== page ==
The elements of the Phasitron tube are so arranged that this sinusoidally edged electron disk falls upon the specially constructed anodes of the tube. Both anodes are cylindrical, but anode No. 1 is of special construction. This anode has 24 holes punched into it, so arranged that 12 of these holes appear above and 12 below a certain dividing line. The dividing line is at the level of the electron disk before it is sinusoidally distorted by the application of the 3-phase r-f voltages. Part of this anode appears in Fig. 4-21 in conjunction with the sinusoidally distorted electron disk. A flattened portion of this first anode is also shown in Fig. 4-22. The punched holes are arranged to be in line with the sinusoidal rim of the electron disk.

Fig. 4-21. A portion of the Phasitron perforated No. 1 anode through which the sinusoidally distorted electron disk flows; under this condition No. 2 anode receives a maximum current.

Fig. 4-22. The solid sine wave indicates the condition shown in Fig. 4-21. The dotted wave shows the electron disk one-half an r-f cycle later when a minimum current flows in the No. 2 anode.

Anode No. 1 is nearer the cathode and anode No. 2, which is a cylindrical electrode without any holes punched in it, lies directly behind anode No. 1, as illustrated in Fig. 4-19.

When r-f 3-phase voltages are applied to the deflector grids, the electron disk will become distorted, and the edge of the disk will take on a sinusoidal shape. Let us now refer to Fig. 4-22. This diagram shows by the solid line sine wave a picture of part of anode No. 1 at the instant when the rotating disk is aligned to anode No. 1 so that the upper halves of the sine wave part of the disk are passing through the top 12 holes of the anode, and the lower halves of the sine wave pass through the bottom 12 holes of the anode. Under this circumstance these electrons forming the electron disk are practically all passing through the holes of the first anode and, therefore, hitting the second anode directly in back of it. Consequently, at such an instant there is maximum current flow to anode No. 2 and a minimum current flow to anode No. 1. If the electron disk is rotated by just one-half cycle of the sine wave, the situation will be completely reversed. This is also shown in Fig. 4-22, where the dotted sine wave represents the edge of the electron disk one-half cycle of r.f. later. It is readily seen that the electrons forming the disk no longer pass through the holes in anode No. 1 but that most of them impinge upon anode No. 1 and a very few reach anode No. 2. Under this circumstance, the current flowing to anode No. 1 is a maximum and that flowing to anode No. 2 is a minimum.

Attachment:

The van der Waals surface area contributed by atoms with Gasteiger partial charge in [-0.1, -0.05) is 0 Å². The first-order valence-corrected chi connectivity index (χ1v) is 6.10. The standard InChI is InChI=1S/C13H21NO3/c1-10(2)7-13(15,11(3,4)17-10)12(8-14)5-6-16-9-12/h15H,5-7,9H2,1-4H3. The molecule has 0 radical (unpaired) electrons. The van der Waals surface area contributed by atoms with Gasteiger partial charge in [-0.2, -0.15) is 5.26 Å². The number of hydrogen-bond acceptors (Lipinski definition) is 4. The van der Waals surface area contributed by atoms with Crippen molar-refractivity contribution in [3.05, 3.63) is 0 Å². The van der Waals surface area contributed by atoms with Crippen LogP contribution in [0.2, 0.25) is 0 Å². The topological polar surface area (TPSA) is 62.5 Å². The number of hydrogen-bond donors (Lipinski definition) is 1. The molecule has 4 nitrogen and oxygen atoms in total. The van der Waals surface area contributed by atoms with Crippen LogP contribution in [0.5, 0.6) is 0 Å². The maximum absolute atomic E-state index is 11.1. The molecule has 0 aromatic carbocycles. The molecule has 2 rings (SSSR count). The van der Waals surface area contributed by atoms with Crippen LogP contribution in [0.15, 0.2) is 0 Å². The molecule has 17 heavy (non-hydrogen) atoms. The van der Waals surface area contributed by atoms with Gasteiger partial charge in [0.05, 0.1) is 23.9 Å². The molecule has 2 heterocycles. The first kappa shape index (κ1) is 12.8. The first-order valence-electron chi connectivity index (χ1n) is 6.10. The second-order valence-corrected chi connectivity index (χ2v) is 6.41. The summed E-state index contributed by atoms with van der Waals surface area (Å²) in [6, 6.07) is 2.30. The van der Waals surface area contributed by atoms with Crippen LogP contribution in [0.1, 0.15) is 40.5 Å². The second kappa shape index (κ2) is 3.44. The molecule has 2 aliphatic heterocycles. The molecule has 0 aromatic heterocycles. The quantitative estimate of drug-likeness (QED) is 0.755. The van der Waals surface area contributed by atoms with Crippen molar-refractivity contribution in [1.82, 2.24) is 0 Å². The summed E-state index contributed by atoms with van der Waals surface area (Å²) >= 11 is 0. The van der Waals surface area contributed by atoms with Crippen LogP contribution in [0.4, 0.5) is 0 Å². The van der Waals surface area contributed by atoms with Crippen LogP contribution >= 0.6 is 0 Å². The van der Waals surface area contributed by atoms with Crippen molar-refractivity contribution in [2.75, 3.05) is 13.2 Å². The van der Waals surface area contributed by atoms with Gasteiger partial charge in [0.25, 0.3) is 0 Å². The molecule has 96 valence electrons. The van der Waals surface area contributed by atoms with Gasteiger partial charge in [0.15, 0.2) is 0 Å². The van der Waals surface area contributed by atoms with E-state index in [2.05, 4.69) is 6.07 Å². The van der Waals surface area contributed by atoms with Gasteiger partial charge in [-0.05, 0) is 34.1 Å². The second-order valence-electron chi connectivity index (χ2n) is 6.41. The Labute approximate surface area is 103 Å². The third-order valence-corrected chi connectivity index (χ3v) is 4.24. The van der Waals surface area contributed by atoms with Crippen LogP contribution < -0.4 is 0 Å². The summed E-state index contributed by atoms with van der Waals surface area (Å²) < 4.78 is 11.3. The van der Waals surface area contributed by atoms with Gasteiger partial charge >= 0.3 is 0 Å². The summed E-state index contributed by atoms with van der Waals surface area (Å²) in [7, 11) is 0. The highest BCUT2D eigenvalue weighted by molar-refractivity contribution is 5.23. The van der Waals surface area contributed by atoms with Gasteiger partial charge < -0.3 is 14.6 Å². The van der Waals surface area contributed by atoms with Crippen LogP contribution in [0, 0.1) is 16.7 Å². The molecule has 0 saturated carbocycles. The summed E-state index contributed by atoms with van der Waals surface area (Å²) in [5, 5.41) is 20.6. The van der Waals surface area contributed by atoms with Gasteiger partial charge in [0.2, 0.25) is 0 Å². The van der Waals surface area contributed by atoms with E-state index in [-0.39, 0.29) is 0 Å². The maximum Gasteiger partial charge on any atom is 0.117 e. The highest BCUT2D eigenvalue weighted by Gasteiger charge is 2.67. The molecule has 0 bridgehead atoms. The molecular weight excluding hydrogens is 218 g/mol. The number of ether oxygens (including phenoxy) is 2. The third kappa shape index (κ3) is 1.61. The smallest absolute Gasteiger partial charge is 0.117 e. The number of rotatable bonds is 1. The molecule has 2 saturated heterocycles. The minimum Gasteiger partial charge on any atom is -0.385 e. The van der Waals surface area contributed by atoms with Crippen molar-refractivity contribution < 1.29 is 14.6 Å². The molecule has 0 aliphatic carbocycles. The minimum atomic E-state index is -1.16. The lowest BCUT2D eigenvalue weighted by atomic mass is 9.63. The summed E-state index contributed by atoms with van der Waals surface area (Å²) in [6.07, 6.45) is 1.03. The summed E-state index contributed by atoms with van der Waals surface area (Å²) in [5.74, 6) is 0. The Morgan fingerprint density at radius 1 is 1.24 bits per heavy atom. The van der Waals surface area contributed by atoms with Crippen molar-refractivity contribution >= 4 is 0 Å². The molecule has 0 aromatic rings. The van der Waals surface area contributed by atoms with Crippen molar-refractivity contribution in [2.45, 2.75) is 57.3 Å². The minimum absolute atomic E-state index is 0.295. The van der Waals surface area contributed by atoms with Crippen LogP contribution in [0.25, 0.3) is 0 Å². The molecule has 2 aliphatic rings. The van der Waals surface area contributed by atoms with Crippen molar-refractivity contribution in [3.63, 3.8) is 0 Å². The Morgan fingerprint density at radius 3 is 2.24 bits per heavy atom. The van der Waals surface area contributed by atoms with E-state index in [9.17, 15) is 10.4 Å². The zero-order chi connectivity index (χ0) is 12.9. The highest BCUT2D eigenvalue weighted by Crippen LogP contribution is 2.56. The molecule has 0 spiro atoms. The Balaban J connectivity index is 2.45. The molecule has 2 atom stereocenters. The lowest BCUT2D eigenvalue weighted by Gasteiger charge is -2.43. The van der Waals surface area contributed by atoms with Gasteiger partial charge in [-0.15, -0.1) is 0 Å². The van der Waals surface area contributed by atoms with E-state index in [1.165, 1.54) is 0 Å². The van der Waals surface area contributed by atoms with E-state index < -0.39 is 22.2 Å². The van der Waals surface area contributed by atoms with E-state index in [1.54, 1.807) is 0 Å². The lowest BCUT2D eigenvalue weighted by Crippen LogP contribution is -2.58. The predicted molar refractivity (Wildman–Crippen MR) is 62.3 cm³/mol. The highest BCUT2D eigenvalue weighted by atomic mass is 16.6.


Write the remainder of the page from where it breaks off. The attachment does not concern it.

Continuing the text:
For the time between these two instances the current in one anode is decreasing while that in the other is increasing, and after they have reached their maximum decrease and increase, the situation reverses itself. The current that was decreasing in one anode now starts to increase and that which was increasing now starts to decrease.

Connected to the anode of the Phasitron is a push-pull tuned circuit as shown in Fig. 4-19. The circuit is tuned to the crystal frequency and, since each end of the circuit is connected to an anode, this circuit is excited by the periodic collection of electrons by both anodes. Thus it is seen that the output push-pull circuit connected to the anodes is driven at the crystal frequency but, due to the currents of the anodes, the excitation is in a special time and phase relationship. Inductively coupled to this push-pull circuit is a single tuned circuit which serves as the input circuit for the first multiplier tube, and hence the multipliers get their excitation from this coupling arrangement.

Now we come to the important part wherein the phase modulation is produced by an audio signal. Wrapped around the outside of the glass envelope of the Phasitron is the modulator coil which is solenoid wound. Part of this coil is seen in cutaway view (without the glass envelope of the Phasitron tube shown) in Fig. 4-19. This modulator coil, by means of electromagnetic deflection, phase modulates the electron disk. With the proper input audio signal applied to the modulator coil, a magnetic field is set up by this coil, and the coil is so arranged that the magnetic field is perpendicular to the plane of the electron disk. Due to this magnetic field, the electrons encounter a force such that the sinusoidal ripples of the disk experience a phase shift in direct accordance with the audio modulating signal. In other words, the modulating signal, since it varies at an audio rate, shifts the phase of the sine wave edge of the electron disk in an increasing and decreasing motion according to positive and negative portions of the audio signal. The magnetic field created by the coil is concentrated, because of the magnetic material of which the second focusing electrode is made, to a narrow portion of the tube at the rim of the deflector grids; proper phase shift action upon the electron disk is then produced within the punched hole regions of the first anode, as seen in. Fig. 4-23. Thus, this second focusing electrode serves two purposes - electrostatic focusing of the electron disk and electro-magnetic focusing of the audio magnetic field.